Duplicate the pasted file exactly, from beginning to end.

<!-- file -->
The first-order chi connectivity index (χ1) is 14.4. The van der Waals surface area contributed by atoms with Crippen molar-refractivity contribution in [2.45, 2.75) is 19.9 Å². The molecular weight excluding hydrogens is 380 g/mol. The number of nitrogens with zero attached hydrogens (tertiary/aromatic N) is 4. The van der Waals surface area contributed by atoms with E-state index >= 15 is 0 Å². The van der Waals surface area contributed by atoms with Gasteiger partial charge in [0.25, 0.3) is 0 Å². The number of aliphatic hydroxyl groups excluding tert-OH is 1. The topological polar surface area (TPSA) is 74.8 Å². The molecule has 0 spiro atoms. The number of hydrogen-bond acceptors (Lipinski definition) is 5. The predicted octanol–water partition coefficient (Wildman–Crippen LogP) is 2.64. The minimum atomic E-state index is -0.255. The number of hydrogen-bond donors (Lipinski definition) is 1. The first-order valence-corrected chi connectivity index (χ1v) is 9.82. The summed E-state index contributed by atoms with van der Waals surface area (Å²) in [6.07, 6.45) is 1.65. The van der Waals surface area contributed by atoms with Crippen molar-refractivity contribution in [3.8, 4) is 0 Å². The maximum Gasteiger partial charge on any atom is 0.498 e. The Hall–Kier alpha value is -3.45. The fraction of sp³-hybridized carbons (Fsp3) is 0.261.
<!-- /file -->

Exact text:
The first-order chi connectivity index (χ1) is 14.4. The van der Waals surface area contributed by atoms with Crippen molar-refractivity contribution in [2.45, 2.75) is 19.9 Å². The molecular weight excluding hydrogens is 380 g/mol. The number of nitrogens with zero attached hydrogens (tertiary/aromatic N) is 4. The van der Waals surface area contributed by atoms with E-state index >= 15 is 0 Å². The van der Waals surface area contributed by atoms with Gasteiger partial charge in [0.25, 0.3) is 0 Å². The number of aliphatic hydroxyl groups excluding tert-OH is 1. The topological polar surface area (TPSA) is 74.8 Å². The molecule has 0 spiro atoms. The number of hydrogen-bond acceptors (Lipinski definition) is 5. The predicted octanol–water partition coefficient (Wildman–Crippen LogP) is 2.64. The minimum atomic E-state index is -0.255. The number of hydrogen-bond donors (Lipinski definition) is 1. The first-order valence-corrected chi connectivity index (χ1v) is 9.82. The summed E-state index contributed by atoms with van der Waals surface area (Å²) in [6.07, 6.45) is 1.65. The van der Waals surface area contributed by atoms with Crippen molar-refractivity contribution in [3.8, 4) is 0 Å². The maximum Gasteiger partial charge on any atom is 0.498 e. The Hall–Kier alpha value is -3.45. The fraction of sp³-hybridized carbons (Fsp3) is 0.261.